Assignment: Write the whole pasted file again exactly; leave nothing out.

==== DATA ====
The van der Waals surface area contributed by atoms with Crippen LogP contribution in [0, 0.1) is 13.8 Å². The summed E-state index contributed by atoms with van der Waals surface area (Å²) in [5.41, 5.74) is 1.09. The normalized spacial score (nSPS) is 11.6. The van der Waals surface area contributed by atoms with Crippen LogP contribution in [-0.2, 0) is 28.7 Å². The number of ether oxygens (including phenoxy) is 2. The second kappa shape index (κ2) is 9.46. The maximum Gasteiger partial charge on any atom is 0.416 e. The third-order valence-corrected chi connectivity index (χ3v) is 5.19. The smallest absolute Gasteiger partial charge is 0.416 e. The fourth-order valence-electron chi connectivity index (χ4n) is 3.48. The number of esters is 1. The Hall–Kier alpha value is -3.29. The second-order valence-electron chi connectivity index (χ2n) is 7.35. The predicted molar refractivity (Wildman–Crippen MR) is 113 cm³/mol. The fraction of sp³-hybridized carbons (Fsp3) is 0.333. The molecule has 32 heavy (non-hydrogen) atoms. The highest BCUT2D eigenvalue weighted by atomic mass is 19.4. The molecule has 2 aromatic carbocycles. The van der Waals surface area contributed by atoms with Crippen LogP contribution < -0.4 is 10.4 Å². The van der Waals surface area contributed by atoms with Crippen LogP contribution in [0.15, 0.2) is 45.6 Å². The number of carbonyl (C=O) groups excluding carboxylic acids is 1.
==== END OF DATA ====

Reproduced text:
The van der Waals surface area contributed by atoms with Crippen LogP contribution in [0, 0.1) is 13.8 Å². The summed E-state index contributed by atoms with van der Waals surface area (Å²) in [5.41, 5.74) is 1.09. The normalized spacial score (nSPS) is 11.6. The van der Waals surface area contributed by atoms with Crippen LogP contribution in [-0.2, 0) is 28.7 Å². The number of ether oxygens (including phenoxy) is 2. The second kappa shape index (κ2) is 9.46. The maximum Gasteiger partial charge on any atom is 0.416 e. The third-order valence-corrected chi connectivity index (χ3v) is 5.19. The smallest absolute Gasteiger partial charge is 0.416 e. The fourth-order valence-electron chi connectivity index (χ4n) is 3.48. The number of esters is 1. The Hall–Kier alpha value is -3.29. The second-order valence-electron chi connectivity index (χ2n) is 7.35. The predicted molar refractivity (Wildman–Crippen MR) is 113 cm³/mol. The fraction of sp³-hybridized carbons (Fsp3) is 0.333. The molecule has 32 heavy (non-hydrogen) atoms. The highest BCUT2D eigenvalue weighted by atomic mass is 19.4. The molecule has 2 aromatic carbocycles. The van der Waals surface area contributed by atoms with Crippen LogP contribution < -0.4 is 10.4 Å². The van der Waals surface area contributed by atoms with Crippen LogP contribution in [0.15, 0.2) is 45.6 Å². The number of carbonyl (C=O) groups excluding carboxylic acids is 1.